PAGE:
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As you head from Hyde Park to the Kensington neighbourhood, your stroll will be packed with museums, stories, and historic landmarks and houses.
28 Hyde Park Gate, Kensington SW7 5DJ
One of the first things you’ll come to is the home of the highly respected British Prime Minister Winston Churchill. Considered one of the most influential people in British history, his speeches and radio broadcasts inspired the British resistance during World War II. He won the Nobel Prize in Literature in 1953 for his entire lifetime of work.
3 Kensington Court Place, Kensington, W8 5QE
Here you will find the home of the British essayist, playwright, publisher, critic, and–perhaps most popularly–poet. T.S. Eliot was probably best known for his work The Waste Land and lived here from 1957 until his death in 1965.
153 Cromwell Road, South Kensington, SW5 0TQ
“The master of suspense” also called Kensington home–filmmaker Alfred Hitchcock. Some of his most classic movies include The Birds, Psycho, Rear Window, and Vertigo.
The Houses of Parliament can be found here, along with the Westminster Abbey, one of the most well-known Gothic cathedrals in the world. In addition to being the traditional location for coronations, British royals have been getting married in the Abbey since the 11th century. Its intricate beauty will take your breath away and is truly an unforgettable experience, which is why it’s on our list on where to stay in London.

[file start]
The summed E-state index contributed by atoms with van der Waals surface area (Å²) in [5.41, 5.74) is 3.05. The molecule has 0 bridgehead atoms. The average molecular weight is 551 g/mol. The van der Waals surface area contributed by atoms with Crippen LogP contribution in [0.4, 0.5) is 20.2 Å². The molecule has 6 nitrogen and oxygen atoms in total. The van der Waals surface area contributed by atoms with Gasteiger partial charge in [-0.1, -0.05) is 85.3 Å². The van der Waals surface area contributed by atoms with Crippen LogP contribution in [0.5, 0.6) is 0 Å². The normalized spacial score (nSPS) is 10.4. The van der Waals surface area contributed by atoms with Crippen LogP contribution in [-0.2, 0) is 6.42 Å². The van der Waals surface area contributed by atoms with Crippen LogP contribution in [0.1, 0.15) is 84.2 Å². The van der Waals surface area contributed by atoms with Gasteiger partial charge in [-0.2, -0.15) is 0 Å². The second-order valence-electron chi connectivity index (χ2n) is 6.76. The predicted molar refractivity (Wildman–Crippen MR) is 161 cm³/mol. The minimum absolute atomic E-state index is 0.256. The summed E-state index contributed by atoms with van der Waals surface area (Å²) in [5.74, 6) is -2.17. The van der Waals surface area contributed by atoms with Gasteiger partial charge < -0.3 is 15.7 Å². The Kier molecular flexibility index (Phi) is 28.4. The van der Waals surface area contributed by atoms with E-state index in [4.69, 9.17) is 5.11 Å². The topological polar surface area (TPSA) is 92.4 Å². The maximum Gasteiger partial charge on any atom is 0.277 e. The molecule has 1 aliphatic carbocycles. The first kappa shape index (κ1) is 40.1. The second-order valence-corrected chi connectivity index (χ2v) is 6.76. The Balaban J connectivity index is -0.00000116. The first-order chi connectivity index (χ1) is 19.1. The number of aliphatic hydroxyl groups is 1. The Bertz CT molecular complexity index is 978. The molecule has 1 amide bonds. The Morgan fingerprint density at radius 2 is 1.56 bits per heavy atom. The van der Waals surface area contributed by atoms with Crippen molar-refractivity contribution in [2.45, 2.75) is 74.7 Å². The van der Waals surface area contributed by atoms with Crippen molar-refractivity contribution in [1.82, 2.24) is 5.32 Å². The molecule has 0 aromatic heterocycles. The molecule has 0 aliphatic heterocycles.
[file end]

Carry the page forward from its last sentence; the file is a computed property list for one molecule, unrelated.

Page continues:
This neighborhood is a great one to explore because it’s relatively small and is easily covered on foot. It contains many historical and royal addresses, such as Clarence House (residence of the Prince of Wales) and St. James’s Palace, which was once the primary residence of the monarch but now houses minor members of the royal family as well as contains several official offices. The famous Piccadilly Circus is on the north side of St. James’s, and Trafalgar Square, with its iconic lion statues and fountains, is on the east side.
St. Katharine’s and Wapping
Located on the north bank of the River Thames, this neighborhood is home to two of London’s most notable landmarks: the Tower of London, and Tower Bridge.
The Tower of London was built in 1078 by William the Conqueror and has been used for many different things. It has been a royal residence, an armoury, a prison for high-profile politicians, but it is now used to house the National Treasury and the Crown Jewels.
The Tower Bridge crosses the Thames and was built during the Victorian era, which becomes evident when you see the intricate detail on the twin towers. There is a small museum exhibit inside the towers, in addition to a museum right beside the bridge’s access point that tells the history behind the bridge and what went into building it.
Is a visit to London in your future? If so, be sure to plan which neighborhood you’ll be staying in to make the most of your trip.
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